Police accused of racism over use of tactical pain against Māori offenders

Police have used tactical pain against Māori offenders more than any other ethnic group.

But there are concerns its disproportionate use toward Māori could be racist.

Officers resort to tactical pain to bring violent or resistant offenders under control. 

Manukau Ward Councillor Efeso Collins says it could be damaging.

"These racist practices are damaging," he says. 

Police data shows Māori are subjected to handcuff restraints using pain compliance at a higher rate.

Of 1800 such events in the past five years, 876 involved Māori. This compared to 688 Europeans, 181 Pasifika and 19 Asian.

Most tactical pain incidents occurred in Counties Manukau, where leaders warn it will damage the community's relationship with police.

"It means a continued level of mistrust in the police," Collins says. "This is not the WWE, this is about people feeling safe in their community."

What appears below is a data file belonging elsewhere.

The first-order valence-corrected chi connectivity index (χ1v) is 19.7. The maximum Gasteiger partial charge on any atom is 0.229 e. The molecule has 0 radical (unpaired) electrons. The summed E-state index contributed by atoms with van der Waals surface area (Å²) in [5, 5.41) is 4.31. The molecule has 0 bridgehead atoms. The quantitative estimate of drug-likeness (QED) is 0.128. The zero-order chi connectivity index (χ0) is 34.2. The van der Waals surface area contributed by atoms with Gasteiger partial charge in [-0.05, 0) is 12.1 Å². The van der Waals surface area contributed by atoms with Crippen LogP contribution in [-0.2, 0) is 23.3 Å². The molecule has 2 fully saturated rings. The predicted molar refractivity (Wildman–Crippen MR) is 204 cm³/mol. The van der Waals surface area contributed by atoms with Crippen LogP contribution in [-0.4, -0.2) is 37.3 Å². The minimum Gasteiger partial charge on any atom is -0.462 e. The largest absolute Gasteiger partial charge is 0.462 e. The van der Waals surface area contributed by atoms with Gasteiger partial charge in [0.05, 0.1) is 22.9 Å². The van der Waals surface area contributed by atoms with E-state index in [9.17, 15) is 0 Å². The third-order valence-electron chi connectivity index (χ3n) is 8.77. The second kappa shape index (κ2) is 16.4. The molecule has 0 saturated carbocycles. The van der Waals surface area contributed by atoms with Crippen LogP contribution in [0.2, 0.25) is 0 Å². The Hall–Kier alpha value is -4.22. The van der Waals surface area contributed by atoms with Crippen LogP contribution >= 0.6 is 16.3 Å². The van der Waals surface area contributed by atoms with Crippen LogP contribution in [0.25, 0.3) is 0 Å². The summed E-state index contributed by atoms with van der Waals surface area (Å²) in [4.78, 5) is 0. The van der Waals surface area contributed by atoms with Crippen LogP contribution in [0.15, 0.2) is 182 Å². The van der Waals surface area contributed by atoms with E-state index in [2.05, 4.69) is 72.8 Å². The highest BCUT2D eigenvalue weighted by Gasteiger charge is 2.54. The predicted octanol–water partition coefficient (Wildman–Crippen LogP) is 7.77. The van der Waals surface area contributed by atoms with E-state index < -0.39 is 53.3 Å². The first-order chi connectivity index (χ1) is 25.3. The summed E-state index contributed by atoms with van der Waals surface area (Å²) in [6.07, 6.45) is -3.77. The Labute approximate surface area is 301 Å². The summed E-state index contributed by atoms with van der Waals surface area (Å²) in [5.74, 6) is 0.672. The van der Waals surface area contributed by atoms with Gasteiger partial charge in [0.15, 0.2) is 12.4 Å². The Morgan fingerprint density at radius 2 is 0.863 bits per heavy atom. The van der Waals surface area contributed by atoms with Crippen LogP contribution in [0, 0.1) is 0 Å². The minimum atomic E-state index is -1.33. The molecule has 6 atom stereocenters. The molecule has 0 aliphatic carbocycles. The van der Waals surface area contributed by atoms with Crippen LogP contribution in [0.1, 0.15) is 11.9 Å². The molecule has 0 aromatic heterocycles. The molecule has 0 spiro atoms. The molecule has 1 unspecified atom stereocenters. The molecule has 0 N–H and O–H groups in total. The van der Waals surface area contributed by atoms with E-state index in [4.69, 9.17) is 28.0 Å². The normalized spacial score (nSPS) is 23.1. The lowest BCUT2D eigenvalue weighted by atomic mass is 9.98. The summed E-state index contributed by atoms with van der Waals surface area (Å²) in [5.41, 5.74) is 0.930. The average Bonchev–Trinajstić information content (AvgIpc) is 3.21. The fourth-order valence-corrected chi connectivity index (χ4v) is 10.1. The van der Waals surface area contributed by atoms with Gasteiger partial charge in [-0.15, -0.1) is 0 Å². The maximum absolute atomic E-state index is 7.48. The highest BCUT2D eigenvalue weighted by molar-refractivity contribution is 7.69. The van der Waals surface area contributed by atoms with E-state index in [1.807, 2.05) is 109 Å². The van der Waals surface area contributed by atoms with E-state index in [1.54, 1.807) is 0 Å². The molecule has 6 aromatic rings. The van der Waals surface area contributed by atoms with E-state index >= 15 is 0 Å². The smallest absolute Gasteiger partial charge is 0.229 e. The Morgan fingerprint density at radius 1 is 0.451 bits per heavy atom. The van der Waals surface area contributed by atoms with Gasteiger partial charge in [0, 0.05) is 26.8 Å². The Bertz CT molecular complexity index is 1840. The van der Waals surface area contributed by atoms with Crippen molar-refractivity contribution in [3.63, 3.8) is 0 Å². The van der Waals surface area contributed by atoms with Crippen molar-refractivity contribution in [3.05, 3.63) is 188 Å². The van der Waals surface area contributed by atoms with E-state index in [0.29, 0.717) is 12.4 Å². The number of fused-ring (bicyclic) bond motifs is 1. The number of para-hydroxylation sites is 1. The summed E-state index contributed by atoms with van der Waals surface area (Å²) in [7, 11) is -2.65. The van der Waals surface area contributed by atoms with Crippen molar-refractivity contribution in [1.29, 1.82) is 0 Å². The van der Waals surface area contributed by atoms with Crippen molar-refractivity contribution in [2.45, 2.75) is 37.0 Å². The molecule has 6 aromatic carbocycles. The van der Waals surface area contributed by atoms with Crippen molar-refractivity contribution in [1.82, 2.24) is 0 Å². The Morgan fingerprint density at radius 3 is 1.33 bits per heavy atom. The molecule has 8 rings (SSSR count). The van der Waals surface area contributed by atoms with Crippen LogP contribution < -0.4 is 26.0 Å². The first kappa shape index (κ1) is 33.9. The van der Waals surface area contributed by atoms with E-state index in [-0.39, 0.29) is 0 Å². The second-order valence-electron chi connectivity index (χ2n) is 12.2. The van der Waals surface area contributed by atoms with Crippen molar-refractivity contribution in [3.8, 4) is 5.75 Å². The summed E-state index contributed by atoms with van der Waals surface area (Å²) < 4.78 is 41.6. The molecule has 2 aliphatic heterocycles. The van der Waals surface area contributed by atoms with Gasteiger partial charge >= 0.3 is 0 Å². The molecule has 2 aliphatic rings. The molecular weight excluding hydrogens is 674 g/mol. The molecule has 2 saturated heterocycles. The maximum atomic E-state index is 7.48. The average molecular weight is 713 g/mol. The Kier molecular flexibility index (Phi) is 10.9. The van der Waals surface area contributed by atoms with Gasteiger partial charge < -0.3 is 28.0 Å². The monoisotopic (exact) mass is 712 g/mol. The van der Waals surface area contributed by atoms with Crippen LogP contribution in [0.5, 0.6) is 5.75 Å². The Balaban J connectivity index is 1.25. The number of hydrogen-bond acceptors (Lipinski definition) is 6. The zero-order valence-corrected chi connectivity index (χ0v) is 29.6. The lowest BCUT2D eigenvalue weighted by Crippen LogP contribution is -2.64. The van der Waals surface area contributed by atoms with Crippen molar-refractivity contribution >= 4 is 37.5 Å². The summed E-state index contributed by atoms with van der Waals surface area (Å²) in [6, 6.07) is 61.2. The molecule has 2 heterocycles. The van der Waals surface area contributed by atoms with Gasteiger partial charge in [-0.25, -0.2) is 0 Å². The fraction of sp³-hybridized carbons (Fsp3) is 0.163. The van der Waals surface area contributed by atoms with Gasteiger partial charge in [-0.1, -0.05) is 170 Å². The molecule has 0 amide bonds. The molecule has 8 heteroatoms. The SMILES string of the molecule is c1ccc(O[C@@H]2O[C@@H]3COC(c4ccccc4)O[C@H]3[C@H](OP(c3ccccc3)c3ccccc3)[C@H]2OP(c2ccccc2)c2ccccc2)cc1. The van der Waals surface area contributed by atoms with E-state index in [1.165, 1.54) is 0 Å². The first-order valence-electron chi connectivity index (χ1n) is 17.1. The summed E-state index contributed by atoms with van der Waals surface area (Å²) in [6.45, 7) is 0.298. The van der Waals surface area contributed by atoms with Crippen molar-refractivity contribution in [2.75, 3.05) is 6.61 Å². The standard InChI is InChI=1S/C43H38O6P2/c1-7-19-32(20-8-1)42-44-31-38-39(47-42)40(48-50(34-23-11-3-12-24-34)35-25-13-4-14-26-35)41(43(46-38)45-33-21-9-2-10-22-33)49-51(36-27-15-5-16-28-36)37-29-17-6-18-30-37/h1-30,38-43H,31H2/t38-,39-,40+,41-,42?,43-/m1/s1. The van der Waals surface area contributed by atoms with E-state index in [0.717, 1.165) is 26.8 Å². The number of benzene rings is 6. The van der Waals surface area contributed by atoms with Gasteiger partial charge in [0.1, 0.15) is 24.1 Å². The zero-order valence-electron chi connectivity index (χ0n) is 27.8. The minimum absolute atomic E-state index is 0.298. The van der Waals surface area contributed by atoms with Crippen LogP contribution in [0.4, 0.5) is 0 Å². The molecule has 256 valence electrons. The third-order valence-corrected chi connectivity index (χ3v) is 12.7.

Manukau Urban Maori Authority chairman Bernie O'Donnell says it has a serious effect.

"This kind of treatment which tends to be the norm in our community does have a serious effect on our mental wellbeing."

However, police say they don't use pain compliance based on ethnicity, and overall it is used on Māori at a similar rate to Europeans.

The Police Association attributes it to the over-representation of Māori in crime statistics.

"You can't blame police for having to deal with the failure of NZ to address family harm, the mental health crisis," president of the NZ Police Association Chris Cahill says.

Lawyer Michael Bott wants the Independent Police Conduct Authority to investigate the practice of tactical pain.

"The IPCA should look to see if these procedures are truly colourblind," Bott says.

The IPCA says it can't undertake inquiries until it receives a referral from police or a complaint from a member of the public. 

In this case, it's yet to be received either.